“Throughout history, followers of Jesus are notably overrepresented in the development of education.”

But mass literacy was too monumental a project for cathedral schools and even universities. So the reformers turned to the state, convincing governments that education was their responsibility. An unshakeable desire to read the Bible kept fuelling the fire for a more literate society in Europe.

As education spread in the modern era, three people deserve special mention. John Comenius (1592—1670), a Czech bishop, wrote nearly ninety books on education and founded the world’s first modern university, earning him the title the father of modern education.

A priest in Paris, Charles-Michel de l’Épée (1712—1789) founded the world’s first public deaf school, having developed a sign language for the hearing impaired that has since given rise to sign languages around the world.

“Christians point to a compassionate God who came to earth to restore our dignity as those made in his image.”

Louis Braille (1809—1852), a blind church organist, developed a dotted lettering system from the early Christian tradition of using raised wooden letter to teach reading to the sight impaired. Braille is now used worldwide.

Throughout history, followers of Jesus are notably overrepresented in the development of education. This shouldn’t be surprising. While in the ancient world, blind children were often used as slaves or prostitutes, and while Darwin’s “survival of the fittest” hasn’t and couldn’t inspire us to bring dignity to the disabled, Christians have pointed to a compassionate God who came to earth to restore our dignity as those made in his image. For them, education was simply another means to this end.

So much for Europe. What made education a global phenomenon?

Well-known for his lifelong campaign to abolish slavery, William Wilberforce also spent decades convincing the British parliament that it was immoral for India to be left in the hands of traders and soldiers, and that Britain had a role to play in dismantling the superstitions that lead to widow burning, untouchability, temple prostitution, and other evils.

“Western missionaries upset one culture after another by challenging the idea that people should be left to their fate or karma.”

So in 1813, after a twenty-year fight, Britain allowed missionaries in India. Like many of his Christian contemporaries, Wilberforce knew that if Britain’s subjects were educated, freedom for the colonies and the end of Crown rule would soon follow.

For the next two hundred years, with Jesus as their motivation, Western missionaries would upset one culture after another by challenging the idea that people should be left to their fate or karma. They put their neck on the line so that education could be multiplied throughout the non-Western world. Today we look back, and in their wake see universities by the hundreds, colleges by the thousands, and schools beyond number established, financed and nurtured by Christians.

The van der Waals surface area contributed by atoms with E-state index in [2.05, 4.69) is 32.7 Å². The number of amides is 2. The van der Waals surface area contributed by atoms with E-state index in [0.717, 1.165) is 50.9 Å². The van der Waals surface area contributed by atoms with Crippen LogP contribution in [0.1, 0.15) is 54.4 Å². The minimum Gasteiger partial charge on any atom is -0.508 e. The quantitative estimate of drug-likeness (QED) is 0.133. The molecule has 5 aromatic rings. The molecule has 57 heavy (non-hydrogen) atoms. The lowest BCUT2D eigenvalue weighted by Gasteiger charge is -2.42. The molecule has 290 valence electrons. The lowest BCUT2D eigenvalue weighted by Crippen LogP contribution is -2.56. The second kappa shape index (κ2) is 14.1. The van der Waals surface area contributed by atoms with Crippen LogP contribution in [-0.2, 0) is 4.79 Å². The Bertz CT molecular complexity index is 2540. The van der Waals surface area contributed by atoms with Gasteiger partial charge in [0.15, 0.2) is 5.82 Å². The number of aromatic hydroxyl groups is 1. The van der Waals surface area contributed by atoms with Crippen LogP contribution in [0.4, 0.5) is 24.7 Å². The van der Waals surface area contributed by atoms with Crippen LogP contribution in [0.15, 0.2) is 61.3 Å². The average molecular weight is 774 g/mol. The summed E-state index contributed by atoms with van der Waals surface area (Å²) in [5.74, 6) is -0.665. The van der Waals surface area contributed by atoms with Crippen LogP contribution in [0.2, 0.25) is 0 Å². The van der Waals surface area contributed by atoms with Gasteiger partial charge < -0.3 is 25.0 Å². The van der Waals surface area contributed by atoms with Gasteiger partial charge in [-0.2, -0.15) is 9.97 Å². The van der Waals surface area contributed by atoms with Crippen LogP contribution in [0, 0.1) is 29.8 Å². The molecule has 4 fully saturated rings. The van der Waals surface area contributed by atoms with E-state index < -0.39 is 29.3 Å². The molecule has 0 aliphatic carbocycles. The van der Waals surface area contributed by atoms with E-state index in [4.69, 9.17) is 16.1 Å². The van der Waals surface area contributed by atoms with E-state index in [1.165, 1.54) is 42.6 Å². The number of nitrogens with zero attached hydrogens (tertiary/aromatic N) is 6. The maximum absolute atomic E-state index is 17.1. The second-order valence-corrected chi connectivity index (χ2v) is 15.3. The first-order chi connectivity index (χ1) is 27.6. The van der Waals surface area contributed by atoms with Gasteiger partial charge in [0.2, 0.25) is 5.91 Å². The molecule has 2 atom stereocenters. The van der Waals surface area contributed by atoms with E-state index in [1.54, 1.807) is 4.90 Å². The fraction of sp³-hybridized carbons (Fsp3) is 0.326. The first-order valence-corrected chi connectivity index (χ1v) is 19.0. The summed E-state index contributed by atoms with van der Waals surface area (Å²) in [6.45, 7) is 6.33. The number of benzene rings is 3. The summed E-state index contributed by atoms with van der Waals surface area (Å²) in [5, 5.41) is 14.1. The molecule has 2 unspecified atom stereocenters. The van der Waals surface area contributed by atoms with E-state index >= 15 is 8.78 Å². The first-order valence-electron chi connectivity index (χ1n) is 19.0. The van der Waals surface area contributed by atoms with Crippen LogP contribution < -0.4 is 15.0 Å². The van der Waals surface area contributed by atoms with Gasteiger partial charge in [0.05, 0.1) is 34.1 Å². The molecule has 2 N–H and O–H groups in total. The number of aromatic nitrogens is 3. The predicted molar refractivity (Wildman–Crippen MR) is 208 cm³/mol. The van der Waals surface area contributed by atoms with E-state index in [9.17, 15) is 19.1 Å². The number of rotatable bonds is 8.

“Wilberforce knew that if Britain’s subjects were educated, freedom for the colonies and the end of Crown rule would soon follow.”

In time, governments have played their part too, but mass education was both birthed and globalised by the church, leading to the education of millions and the transforming of nations. In the words of Indian philosopher Vishal Mangalwadi,

“Neither colonialism nor commerce spread modern education around the world. Soldiers and merchants do not educate. Education was a Christian missionary enterprise. The Reformation, born in European universities, took education out of the cloister and spread it around the globe.”

Did Europe export education because westerners are smarter? Not in the slightest. The holy men of the east were at least as brilliant as their counterparts in Christendom. It’s beliefs that shape culture.

“By his written and incarnate Word, God has revealed the big picture of reality, making the human quest for knowledge one project with a single purpose.”

If the West believed that enlightenment comes by lying on beds of nails or taking drugs, history would tell a different story. But Christians were committed to the idea of university: unity in diversity. They held that by his written and incarnate Word, God has revealed the big picture of reality, making the human quest for knowledge one project with a single purpose.

Postmodernism has all but dismantled this. For many, drug-taking and nail beds are back in vogue. I’m deeply thankful for my tertiary education. But it’s clear from my time at university that while we still have diversity, unity is lost and now searched for in vain.

Jesus shaped education. Could it be that when he is forgotten, we lose the one who makes this project called university a meaningful, integrated whole?

Continue reading about How Jesus Shaped Science.

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In this series of blogs, I’m indebted to Indian Philosopher Vishal Mangalwadi’s The Book That Made Your World: How the Bible Created the Soul of Western Civilisation.